Thank you! I do hope Adafruit answers it... I'd be happy even if they are not certain. At least I would know that it's possible the kit has shipped with crystals that may not work with the ATmega328p.

A quick search on Digi-Key shows that not many through-hole clock crystals have an ESR of 30k or less, so most crystals would not be compatible with the ATmega328p.
--John <www.jarchie.com/email>

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Re: What is the ESR of Q1 in the Ice Tube Clock kit?

by jarchie on Wed Apr 02, 2014 5:24 pm

jarchie wrote:I'll revise the firmware/README file sometime tomorrow.

Done. Thanks again!



Of course, I'm still hoping the people at Adafruit will answer the initial question of this thread. I'd be satisfied even if they post that they are not certain.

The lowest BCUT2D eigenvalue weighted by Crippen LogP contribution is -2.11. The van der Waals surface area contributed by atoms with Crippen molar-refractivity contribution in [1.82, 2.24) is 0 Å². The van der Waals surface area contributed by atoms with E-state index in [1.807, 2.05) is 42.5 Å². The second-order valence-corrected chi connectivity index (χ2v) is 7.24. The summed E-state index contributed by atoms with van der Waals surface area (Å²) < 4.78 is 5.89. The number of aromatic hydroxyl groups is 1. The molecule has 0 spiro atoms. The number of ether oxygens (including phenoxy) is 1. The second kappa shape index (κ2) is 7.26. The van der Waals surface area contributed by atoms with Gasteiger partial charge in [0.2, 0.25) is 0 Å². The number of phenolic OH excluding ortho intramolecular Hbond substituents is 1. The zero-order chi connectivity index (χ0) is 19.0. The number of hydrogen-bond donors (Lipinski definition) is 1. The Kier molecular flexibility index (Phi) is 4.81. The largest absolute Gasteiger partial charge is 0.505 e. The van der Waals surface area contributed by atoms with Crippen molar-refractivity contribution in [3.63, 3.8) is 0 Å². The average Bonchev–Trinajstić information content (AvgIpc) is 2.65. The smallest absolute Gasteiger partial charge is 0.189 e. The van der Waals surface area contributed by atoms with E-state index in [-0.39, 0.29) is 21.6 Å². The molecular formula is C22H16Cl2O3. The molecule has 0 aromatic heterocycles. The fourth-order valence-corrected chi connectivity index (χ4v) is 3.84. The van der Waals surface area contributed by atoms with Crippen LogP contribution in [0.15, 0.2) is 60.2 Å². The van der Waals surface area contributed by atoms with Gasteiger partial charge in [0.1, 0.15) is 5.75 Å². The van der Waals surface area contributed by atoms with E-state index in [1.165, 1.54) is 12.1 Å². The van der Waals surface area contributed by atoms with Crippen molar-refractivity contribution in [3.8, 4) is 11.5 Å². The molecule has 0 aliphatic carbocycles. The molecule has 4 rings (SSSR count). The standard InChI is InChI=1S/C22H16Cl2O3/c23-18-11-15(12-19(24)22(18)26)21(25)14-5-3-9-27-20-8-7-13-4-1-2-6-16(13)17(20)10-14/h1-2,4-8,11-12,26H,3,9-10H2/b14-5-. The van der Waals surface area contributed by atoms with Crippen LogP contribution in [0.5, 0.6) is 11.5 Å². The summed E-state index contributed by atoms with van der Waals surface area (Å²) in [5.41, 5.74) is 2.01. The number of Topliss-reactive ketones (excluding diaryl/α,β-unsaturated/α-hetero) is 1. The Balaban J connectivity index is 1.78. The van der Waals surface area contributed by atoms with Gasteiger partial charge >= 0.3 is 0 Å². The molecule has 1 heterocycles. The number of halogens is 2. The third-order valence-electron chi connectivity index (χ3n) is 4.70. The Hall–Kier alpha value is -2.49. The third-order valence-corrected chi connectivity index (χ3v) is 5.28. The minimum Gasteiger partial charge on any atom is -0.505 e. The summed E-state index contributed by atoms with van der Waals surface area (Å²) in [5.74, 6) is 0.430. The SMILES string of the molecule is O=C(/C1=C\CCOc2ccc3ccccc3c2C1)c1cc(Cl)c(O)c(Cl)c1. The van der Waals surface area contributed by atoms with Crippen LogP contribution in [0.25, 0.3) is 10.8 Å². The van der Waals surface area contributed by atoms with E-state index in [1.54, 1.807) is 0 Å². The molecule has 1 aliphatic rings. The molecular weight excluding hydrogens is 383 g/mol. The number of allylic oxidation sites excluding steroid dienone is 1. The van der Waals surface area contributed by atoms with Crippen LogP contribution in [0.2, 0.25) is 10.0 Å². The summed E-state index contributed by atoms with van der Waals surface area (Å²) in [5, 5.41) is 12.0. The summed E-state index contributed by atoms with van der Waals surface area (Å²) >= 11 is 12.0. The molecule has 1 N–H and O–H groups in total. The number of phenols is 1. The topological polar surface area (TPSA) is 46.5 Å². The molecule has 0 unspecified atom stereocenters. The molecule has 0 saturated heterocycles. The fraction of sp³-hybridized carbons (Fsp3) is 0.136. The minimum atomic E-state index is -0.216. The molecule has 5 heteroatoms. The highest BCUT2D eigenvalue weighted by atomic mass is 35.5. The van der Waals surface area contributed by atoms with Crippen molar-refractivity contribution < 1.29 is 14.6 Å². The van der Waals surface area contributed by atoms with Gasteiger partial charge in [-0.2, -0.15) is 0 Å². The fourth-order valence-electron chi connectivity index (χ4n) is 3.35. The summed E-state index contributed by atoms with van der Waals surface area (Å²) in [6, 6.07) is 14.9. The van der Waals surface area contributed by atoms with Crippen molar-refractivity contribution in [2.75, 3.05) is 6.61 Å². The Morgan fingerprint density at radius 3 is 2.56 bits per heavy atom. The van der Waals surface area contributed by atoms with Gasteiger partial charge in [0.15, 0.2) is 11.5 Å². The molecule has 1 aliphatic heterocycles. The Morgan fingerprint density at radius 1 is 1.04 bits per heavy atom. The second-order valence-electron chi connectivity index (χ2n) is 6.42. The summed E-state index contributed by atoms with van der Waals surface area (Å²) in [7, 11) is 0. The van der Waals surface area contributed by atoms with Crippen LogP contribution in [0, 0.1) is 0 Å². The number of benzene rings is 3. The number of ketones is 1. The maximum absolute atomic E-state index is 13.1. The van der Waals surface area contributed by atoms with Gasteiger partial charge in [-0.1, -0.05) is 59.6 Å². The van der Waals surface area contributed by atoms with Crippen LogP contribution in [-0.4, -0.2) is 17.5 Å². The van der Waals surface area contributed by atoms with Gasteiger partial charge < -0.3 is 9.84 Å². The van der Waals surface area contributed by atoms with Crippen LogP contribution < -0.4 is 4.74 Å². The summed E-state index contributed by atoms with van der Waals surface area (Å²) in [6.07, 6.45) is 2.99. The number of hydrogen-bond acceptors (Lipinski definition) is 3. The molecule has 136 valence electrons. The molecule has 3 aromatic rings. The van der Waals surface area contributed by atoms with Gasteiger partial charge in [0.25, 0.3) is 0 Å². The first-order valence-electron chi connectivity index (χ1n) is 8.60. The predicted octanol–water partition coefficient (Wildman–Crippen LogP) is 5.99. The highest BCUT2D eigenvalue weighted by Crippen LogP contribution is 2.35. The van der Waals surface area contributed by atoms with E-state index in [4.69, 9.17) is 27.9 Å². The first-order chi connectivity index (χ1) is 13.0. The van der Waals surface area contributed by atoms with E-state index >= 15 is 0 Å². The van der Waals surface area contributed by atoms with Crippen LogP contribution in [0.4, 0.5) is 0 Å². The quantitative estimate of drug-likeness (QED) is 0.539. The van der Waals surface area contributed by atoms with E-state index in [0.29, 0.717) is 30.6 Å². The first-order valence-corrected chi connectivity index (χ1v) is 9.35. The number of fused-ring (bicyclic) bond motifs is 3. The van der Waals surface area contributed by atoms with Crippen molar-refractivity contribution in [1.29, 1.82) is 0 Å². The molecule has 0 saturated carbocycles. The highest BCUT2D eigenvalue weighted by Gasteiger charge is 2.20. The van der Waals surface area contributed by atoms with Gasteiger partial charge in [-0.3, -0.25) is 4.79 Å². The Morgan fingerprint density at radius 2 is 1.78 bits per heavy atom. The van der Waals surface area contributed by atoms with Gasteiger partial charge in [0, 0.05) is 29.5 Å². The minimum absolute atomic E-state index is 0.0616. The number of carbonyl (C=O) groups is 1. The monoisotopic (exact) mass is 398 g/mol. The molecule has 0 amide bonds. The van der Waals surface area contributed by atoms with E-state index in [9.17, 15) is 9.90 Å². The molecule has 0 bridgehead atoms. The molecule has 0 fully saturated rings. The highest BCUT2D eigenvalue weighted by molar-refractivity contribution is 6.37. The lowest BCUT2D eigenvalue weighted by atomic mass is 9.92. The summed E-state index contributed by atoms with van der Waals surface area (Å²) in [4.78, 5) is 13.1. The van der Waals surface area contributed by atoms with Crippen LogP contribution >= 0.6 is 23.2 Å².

--John <www.jarchie.com/email>

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Re: What is the ESR of Q1 in the Ice Tube Clock kit?

by adafruit on Thu Apr 03, 2014 1:16 pm

Abracon AB38T-32.768KHZ is used

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Re: What is the ESR of Q1 in the Ice Tube Clock kit?

by jarchie on Thu Apr 03, 2014 1:24 pm

adafruit wrote:Abracon AB38T-32.768KHZ is used

Excellent. Thank you!

So the occasional problems seen after upgrading to the ATmega328p must be in the individual builds (e.g., excessive or burnt flux, crystal damage from stress on the leads, or an otherwise damaged or defective part).
--John <www.jarchie.com/email>

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Please be positive and constructive with your questions and comments.